Wednesday, May 29, 2013

Merlin Restaurant, Tmn Orkid

The 2nd trilogy to The Sweetest Escape (Almost!)...

Seeing that it neared lunchtime and the restaurant Teochew Mama had in mind was within a stone's throw from the town center, she asked if Tony (our friend) was fine with having lunch at this timing of 11.30am and headed straight there.

Allow me to say that like other shops in Muar, this restaurant has been in its current location for the last decade or so as it had already been enjoying brisk business when I was last there. It had been introduced to us by one of Papa Carrie's former clients, a man who runs a fruit shop business with his wife nearby (next to Hong Leong Bank?) and who sold the box of fruits (usually, it would be NZ Rose apples) of our choice to us at a cheaper rate.

But enough about the past.



We were the first customers as they had just opened for the day, and our orders were promptly received and attended to, with Teochew Mama being the decider. Gee, what do you expect? She's the only one who's not the typical banana and, even in her degraded fluency, still can handle Teochew (now you know why she's addressed as such on the blog; she's a purebred Teochew!) and Mandarin.

P.S. There's a saying in Muar that Teochew girls are beautiful. 





The famous Asam Fish Head/Meat (RM 20.40)

That's not the actual price per kg; the cook will weigh the fish of your choice first before you decide if you want that piece or not. Teochew Mama doesn't remember the price per kg. *shakes head*

Although she had asked the cook to lessen the salt, it was still a tad bit too salty for my liking but what we liked was that there was still a faint twinge of sourness to the dish. Tony suspected that chili oil may have been used, because there's no way the gravy can be oily with specks of red.



Stir-Fried Sweet Potato Leaf (RM 6.00)

Teochew Mama loved this dish, as it was perfectly what she had wanted, with less oil and less salt being used in the cooking. To me, it tasted like something that she would whip up at home - if in the mood.



Fried Egg with Dried, Salted Radish (RM 3.00)

3 bucks for a plate of fried egg is impossible to find in the city but in small towns like Muar, it's possible. The restaurant does offer the oyster omelet but seeing that I can't handle oysters at this moment in time due to the ever-occurring rashes, she instead ordered the fried egg.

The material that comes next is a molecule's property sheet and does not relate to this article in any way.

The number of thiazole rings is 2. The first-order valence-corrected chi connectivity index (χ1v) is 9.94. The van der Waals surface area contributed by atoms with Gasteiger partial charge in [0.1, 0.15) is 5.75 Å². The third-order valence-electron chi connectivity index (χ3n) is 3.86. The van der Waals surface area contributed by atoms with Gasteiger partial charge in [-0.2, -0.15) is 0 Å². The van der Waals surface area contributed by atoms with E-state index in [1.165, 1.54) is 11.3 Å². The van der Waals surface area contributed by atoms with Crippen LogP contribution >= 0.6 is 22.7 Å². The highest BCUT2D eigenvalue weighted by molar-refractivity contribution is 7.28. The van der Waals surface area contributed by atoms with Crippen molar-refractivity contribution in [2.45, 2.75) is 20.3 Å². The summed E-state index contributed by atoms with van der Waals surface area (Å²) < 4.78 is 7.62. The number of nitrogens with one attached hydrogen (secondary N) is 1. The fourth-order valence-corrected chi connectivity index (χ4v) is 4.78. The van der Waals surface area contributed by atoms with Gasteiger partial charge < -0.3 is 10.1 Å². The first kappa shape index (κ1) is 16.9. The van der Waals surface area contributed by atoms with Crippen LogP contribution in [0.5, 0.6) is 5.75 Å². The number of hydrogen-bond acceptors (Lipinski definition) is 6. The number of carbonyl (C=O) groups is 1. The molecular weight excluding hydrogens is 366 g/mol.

It wasn't salty like the asam fish, but it was shocking to see the amount of oil used to fry the egg. I had kind of wished that Teochew Mama had told the cook to go slow on the oil.



Rice (RM 0.60 per bowl)

It could have been more, but since Tony had mentioned that he wanted the small bowl, the both of us agreed to follow suit. If it's just me alone, I'll definitely have ordered one small bowl and one big bowl, since I'm a big rice lover. >=D 

Chinese Tea (RM 0.80 per glass)

This was Tony's drink; I didn't ask him how it tasted, but all Chinese tea would have a similar taste - I hope.

As always, my findings can always differ from the general foodie's point of view as I'm fussy on the amount of salt, sugar and oil.



Address: Merlin Restaurant,
90, Lorong Dua,
Tmn Orkid,
84000 Muar,
Johor

Tel: 06- 952 6971

Business Hours: Tuesday - Sunday, 11 am to 9 pm. Monday is their off day.

There are no visible landmarks, but what I can tell you that is if you're coming from the town centre on Jln Bakri, the entrance to the restaurant would be on your 1st right turn, with a huge signboard showing "Merlin Restaurant" telling you that you're on the right track.

If you're unfamiliar, don't hesitate to ask any one of the locals there. I'm sure they would be more than willing to help you out with directions.

8 comments:

  1. ooo, if i recall right, muar fried eggs are famous for some reason. or at least that's the case at an outlet named Muar Restaurant in KL's tengkat tong shin :D i like the name Merlin, but it makes me think of the wizard, which is a bit incongruous with Muar =)

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    1. It's true, Sean. I've checked with Teochew Mama, and she said that it's pretty popular in Muar as "chai poh" (or something like that). =)

      Now that you've mentioned it, yeah, I remember the wizard now. He constantly had to battle Morgana to ensure the safety of Prince (and later King) Arthur and the royal throne. One of my schoolmates had been christened with that name, too. =D

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  2. Replies
    1. It was as tasty as it looks, suituapui, but I think the oyster omelet would have sealed a deal in culinary heaven that day.

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  3. I like how the omelet with pickled radish (we call it chai bo) comes out - that's the way they cook it in Kuching too, which is a Hokkien and to a lesser extend, Teochew heartland. :)

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    Replies
    1. I loved that dish a lot, Huai Bin, and used to beg Teochew Mama to cook it frequently. The pickled radish will give the omelet a chewiness to it, right? xD

      Teochew folks also call it "chai bo", too.

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